Former Greensboro Police Officer Timothy Bloch, who fatally shot Chieu Di Thi Vo in 2014, is pressing charges against police accountability activist Brian Watkins for cyberstalking, alleging that Watkins’ online activism amounts to harassment. Watkins and scoffs at the allegation, calling it an attack on free speech and pushing for the charges to be dismissed.

There are several components to former Greensboro police Officer Timothy Bloch’s complaint against activist Brian Watkins, but the two cyberstalking charges Watkins now faces revolve around several alleged Facebook posts that call Bloch names such as “killer,” “murderer” and “wimp.”

In Bloch’s first complaint, filed on May 8, the former officer who shot and killed Chieu Di Thi Vo in 2014 argues that Watkins “unlawfully and willfully did electronically communicate and electronically mail to Timothy J. Bloch for the purpose of abusing, annoying, threatening, terrifying, harassing and embarrassing him” by posting a picture of him and others of his daughters, calling them “children of a murderer” and saying Bloch should be in prison for Vo’s death. the charging document lists several specific alleged Facebook posts ranging from Jan. 4, 2015 to May 6, 2016 that appear to primarily focus on Bloch’s role in Vo’s death.

A second complaint filed nine days later and covering a slightly different time period alleges that Watkins also “repeatedly post[ed] on Facebook and linking Timothy J. Bloch’s name and sometimes picture to the posts calling him a murderer, a coward and a wimp.”

But in an 11-page motion to dismiss, Watkins’ public defender Brennan Aberle argues that the state’s cyber stalking statute is unconstitutional, and that Watkins wouldn’t be guilty under it anyway.

Watkins and Aberle said they believe the root of Bloch’s complaints is a Facebook page called Greensboro Police Public Abuse that routinely criticizes Bloch and the department. Aberle said in an interview that they are not conceding that the page is maintained by Watkins or that he is responsible for the posts in question. Watkins said in an interview that he does not have a personal Facebook page.

According to the “about” section on the page, its purpose is “to end the abuse and corruption of the Greensboro Police Dept.,” adding that “There is a great deal of video evidence showing their brutal and abusive methods.” A pinned post at the top of the page links to an article about Bloch in the Greensboro News & Record with added commentary saying things like “This guy can kill and get away with it.”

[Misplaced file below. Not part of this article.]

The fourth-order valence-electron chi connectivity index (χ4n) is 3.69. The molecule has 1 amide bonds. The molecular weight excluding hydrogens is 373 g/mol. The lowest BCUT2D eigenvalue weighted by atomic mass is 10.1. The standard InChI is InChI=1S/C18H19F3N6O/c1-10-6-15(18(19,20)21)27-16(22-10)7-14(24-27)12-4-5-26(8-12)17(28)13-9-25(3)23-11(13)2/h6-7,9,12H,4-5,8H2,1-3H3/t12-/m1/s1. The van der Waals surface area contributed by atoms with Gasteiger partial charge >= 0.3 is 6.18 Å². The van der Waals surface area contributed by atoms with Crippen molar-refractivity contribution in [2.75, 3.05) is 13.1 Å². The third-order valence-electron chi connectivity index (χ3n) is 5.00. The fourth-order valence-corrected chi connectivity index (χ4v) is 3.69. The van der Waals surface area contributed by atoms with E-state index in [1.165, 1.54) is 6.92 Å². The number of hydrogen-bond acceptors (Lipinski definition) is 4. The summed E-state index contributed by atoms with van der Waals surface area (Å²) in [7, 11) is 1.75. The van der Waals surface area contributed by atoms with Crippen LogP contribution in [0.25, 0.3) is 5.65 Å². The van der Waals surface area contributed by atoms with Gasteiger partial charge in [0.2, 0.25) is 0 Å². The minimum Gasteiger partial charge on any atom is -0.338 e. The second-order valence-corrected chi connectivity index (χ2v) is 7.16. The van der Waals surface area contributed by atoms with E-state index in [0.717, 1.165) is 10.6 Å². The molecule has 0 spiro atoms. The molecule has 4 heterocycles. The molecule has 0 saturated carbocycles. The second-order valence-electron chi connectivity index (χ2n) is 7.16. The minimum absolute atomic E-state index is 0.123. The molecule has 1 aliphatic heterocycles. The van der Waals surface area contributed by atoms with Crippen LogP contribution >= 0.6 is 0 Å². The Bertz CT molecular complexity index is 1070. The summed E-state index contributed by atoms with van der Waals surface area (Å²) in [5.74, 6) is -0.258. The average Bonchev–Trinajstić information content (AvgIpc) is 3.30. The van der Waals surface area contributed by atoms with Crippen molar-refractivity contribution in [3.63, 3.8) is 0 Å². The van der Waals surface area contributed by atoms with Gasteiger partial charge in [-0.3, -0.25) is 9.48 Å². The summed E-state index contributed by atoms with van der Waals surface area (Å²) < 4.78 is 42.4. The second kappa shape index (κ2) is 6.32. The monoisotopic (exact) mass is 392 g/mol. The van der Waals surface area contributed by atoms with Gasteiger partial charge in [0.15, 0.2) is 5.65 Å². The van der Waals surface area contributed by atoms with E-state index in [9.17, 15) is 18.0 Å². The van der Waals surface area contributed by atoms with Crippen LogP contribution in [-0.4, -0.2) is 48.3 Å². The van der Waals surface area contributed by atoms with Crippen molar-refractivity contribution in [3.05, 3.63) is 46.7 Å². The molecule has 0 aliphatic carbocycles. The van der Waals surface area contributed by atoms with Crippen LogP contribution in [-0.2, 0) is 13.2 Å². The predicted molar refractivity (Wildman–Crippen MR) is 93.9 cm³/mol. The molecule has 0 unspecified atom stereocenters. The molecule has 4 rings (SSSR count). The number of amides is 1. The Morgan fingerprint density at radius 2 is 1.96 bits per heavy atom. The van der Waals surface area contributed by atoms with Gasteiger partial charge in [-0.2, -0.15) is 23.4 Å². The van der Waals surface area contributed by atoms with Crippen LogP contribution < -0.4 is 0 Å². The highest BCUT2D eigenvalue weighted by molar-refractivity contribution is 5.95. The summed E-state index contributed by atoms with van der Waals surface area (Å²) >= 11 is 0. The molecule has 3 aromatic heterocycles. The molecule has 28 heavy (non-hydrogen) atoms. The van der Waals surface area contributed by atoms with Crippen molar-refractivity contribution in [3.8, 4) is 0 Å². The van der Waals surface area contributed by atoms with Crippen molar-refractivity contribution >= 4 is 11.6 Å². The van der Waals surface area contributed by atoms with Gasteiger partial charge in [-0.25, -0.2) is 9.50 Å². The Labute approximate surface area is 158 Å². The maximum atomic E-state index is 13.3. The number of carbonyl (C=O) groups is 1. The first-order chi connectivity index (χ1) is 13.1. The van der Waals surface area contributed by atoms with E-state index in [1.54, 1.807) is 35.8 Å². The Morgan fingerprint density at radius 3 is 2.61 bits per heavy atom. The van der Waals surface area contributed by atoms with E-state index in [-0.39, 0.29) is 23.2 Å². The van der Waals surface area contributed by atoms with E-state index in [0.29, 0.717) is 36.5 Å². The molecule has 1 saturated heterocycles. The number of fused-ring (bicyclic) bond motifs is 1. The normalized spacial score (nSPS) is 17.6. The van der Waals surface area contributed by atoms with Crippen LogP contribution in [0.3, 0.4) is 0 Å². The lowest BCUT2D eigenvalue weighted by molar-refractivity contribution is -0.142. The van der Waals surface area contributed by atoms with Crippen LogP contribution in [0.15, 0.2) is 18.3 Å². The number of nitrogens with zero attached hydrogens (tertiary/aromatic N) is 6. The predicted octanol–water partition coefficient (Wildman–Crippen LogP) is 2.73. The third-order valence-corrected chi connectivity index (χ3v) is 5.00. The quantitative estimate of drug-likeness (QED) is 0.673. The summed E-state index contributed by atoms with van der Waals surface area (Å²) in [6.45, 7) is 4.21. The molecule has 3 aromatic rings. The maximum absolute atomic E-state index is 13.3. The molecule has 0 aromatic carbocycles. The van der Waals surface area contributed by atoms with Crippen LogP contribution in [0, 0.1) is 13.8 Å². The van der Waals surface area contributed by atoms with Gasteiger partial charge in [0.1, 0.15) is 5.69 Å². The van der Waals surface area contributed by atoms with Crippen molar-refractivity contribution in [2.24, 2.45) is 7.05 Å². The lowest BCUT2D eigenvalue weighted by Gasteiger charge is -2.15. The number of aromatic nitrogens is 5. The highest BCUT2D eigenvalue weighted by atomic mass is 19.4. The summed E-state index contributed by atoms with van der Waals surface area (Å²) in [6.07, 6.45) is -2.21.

Watkins is a very vocal and visible critic of the department, regularly speaking at community meetings, city council and protests. At times, he’s directed people to the Greensboro Police Public Abuse Facebook page, and can often be seen holding up signs or wearing a shirt criticizing Bloch or the department at events. The charging documents do not specifically name the Greensboro Police Public Abuse Facebook page.

Sitting in his east Greensboro living room wearing a School House Rock T-shirt that says “Knowledge is power,” Watkins admitted that he isn’t always very tasteful in his criticism of the department and Bloch in particular. He relentlessly argued for the release of the footage of Vo’s shooting, and points out that Bloch initially took out charges against him just one day before the Greensboro City Council voted to release the footage.

“It was clearly to keep me out of that meeting to release the video,” Watkins said, calling the charges a “blatant effort” to keep him quiet.

Bloch could not be reached for comment before press time on Tuesday.

Watkins said he hasn’t communicated with Bloch directly online, and said that anything he’s shared or posted about Bloch has been publicly visible: images or text taken from Bloch’s Facebook account, news articles or his own critiques.

“Even if I did what he accused me of, it wouldn’t be illegal,” Watkins argued.

Aberle, Watkin’s lawyer, said in an interview that his client isn’t guilty under the cyberstalking statute. Even if you believe his client is the one running the Facebook page, Aberle said the law refers to electronically mailing or communicating to the other party, and it’s not clear that the page’s posts are directed to Bloch as opposed to the general public. Further, Aberle said the purpose of those posts isn’t to abuse, annoy or threaten Bloch, arguing that the purpose of the page and the alleged communication was explicitly for the purpose of speaking out against so-called police corruption.

What’s more, Aberle said the statute itself is facially unconstitutional because it’s “way too damn broad” and criminalizes too many forms of online speech and communication. He added that the law is unconstitutional as applied in this case as well.

“What he’s engaging in is political speech, and political speech is the highest form of protected speech that we have in this country,” Aberle said.

In his motion to dismiss, Aberle argues that, “Whether or not the defendant’s behavior was tasteful, it was unquestionably political speech and cannot be found to be criminal,” adding that “To do so would be to apply the cyberstalking statute against the defendant in an unconstitutional way.”

Watkins was scheduled to appear in court on the misdemeanor charges on Aug. 16, but said that while he was awaiting trial, Bloch apparently collapsed from a seizure in the hallway of the courthouse, and had to be seen by paramedics. A handwritten yellow sticky note in the case file, stored in the basement of the Guilford County Courthouse, says “8-16-16 wit here / pw had seizure.”

Aberle and Watkins are hopeful that the two cyberstalking charges will be dismissed, but express a readiness to fight it up to the state Supreme Court if necessary. According to court records, Watkins is due back in Guilford County court on Sept. 27.

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